As retirements plans are often part of property distribution during divorce, 401K settlement rollover is something that need to be considered. When you receive a portion of your spouse's 401K as part of the divorce settlement, you are given a certain amount of time to invest it into your own account. The following advice can give you insight into how you should approach such a situation.
Roberta's Question: I was awarded part of my husband's 401K and have to take action within 30 days to rollover my part to avoid the 30% penalty. What would be the best route to take and what kind of investment should I consider?
Timothy's Answer: Properly managing a divorce settlement is very important. You'll want to keep the assets you're awarded in your divorce and invest them prudently so they will provide you with an income stream in your retirement years.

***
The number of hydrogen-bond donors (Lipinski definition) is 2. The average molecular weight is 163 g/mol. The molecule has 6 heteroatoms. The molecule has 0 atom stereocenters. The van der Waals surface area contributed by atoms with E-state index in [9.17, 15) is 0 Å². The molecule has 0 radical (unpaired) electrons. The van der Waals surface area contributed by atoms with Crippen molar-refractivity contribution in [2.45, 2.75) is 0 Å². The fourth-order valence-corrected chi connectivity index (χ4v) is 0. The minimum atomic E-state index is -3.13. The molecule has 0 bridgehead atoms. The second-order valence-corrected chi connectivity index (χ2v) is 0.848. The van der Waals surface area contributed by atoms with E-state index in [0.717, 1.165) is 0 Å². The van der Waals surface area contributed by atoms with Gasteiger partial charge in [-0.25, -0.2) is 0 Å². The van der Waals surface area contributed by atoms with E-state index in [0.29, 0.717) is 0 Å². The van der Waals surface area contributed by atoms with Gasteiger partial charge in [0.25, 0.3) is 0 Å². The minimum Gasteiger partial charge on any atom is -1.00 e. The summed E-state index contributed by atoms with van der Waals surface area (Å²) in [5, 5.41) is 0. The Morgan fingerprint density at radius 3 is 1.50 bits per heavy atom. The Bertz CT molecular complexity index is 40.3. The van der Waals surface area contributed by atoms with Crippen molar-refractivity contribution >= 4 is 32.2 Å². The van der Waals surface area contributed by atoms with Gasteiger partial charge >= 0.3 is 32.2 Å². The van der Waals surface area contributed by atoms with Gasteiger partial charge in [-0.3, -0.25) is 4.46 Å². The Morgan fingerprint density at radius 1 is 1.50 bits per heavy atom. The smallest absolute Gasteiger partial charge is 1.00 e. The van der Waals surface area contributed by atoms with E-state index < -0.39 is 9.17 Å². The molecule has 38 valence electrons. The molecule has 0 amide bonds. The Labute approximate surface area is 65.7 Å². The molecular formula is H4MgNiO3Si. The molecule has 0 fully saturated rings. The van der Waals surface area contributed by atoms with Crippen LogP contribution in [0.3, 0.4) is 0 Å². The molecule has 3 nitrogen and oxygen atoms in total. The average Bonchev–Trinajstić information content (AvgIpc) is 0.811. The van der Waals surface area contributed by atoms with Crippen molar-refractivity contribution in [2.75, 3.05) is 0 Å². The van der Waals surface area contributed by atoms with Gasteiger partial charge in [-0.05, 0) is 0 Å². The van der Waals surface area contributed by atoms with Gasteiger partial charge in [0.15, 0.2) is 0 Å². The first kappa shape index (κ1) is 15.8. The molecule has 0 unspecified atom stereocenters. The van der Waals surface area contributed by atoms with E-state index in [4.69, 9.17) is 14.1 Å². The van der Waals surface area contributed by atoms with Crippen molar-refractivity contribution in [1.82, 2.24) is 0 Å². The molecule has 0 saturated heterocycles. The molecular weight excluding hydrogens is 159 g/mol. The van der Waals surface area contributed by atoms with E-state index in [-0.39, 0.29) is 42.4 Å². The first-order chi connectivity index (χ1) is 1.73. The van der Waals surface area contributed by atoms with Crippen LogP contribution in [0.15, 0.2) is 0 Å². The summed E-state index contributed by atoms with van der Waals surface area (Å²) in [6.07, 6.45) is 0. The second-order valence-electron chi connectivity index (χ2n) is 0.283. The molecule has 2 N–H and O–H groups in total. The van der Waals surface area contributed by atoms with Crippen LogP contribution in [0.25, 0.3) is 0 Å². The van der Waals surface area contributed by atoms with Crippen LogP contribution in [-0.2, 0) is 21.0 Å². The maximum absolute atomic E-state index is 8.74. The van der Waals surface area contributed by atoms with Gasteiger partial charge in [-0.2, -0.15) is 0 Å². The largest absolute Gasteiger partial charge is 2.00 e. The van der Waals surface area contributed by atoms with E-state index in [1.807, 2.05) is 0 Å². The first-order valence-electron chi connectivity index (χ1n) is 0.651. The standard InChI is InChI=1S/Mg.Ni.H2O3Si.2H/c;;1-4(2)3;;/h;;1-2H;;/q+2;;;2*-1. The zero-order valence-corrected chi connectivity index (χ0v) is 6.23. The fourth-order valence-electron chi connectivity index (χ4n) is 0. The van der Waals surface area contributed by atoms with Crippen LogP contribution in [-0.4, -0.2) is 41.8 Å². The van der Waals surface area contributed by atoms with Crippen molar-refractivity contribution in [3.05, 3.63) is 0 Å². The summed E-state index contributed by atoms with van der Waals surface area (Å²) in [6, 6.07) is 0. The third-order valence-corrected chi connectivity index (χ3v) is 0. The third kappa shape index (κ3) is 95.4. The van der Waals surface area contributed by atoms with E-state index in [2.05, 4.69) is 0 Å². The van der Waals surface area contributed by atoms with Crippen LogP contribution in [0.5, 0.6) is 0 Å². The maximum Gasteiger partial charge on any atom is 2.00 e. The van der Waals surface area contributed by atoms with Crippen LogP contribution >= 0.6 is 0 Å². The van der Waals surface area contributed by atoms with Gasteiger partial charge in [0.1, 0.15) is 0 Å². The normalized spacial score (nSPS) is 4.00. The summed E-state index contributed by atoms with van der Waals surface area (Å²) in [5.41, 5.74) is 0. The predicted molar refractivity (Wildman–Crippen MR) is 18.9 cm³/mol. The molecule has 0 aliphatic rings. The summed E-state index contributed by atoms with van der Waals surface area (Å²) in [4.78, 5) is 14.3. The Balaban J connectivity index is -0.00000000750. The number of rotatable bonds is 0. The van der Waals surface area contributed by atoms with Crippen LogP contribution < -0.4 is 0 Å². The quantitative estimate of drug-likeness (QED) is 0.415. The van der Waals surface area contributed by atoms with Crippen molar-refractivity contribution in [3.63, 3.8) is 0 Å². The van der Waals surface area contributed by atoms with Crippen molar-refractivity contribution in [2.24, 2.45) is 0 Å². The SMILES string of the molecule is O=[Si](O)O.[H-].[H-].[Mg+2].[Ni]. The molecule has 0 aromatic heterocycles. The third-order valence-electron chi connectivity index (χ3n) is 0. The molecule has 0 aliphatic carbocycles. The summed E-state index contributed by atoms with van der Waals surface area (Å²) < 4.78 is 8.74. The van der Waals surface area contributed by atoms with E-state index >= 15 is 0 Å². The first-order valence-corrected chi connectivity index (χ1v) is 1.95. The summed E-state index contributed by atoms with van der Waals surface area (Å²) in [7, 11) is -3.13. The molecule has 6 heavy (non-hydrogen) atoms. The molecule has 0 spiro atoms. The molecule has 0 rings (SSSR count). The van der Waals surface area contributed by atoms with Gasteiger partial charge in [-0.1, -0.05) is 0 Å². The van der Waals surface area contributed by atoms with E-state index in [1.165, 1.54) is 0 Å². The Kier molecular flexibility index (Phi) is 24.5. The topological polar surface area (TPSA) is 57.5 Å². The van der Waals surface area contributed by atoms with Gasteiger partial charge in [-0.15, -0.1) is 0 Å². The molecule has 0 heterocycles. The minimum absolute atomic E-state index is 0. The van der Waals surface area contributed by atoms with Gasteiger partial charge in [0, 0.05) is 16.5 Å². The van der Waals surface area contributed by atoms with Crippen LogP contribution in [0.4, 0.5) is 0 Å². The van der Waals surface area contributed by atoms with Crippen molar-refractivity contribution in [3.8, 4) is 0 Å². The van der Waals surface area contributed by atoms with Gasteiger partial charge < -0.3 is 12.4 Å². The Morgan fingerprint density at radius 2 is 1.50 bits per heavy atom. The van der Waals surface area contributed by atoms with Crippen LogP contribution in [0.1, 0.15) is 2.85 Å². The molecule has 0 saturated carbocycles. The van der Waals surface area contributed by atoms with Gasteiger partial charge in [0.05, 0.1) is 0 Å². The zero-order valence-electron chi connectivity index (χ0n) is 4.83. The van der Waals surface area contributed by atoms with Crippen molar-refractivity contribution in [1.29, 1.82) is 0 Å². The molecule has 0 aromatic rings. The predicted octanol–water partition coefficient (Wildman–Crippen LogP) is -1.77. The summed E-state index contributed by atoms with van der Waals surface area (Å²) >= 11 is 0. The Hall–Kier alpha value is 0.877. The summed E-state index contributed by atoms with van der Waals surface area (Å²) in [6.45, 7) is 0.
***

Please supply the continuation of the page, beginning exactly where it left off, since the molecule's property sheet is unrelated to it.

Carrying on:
The first thing you need to do is open an account with a brokerage firm. You can either open an account through a Financial Advisor or choose a discount brokerage firm, like a Charles Schwab. Both can offer advice on the proper methods of rolling over these funds to avoid any taxes or penalties associated with the withdrawal from your husband's 401K.
Determining the best way to invest your money will depend on various factors such as your age, your tolerance for risk, and your liquidity needs. The discount brokerage firms can offer some guidance, but you are more likely to get personalized attention if you work with a financial advisor. It sounds like working with a financial advisor might help ease your anxiety, especially if you aren't familiar with investing concepts.
I highly encourage you to work with an Advisor that has professional credentials and experience with divorce finance. My office has a guide published by the CFA Institute on “How to Choose a Financial Advisor.” You should be able to find a similar guide to choosing a financial advisor yourself on the Internet.
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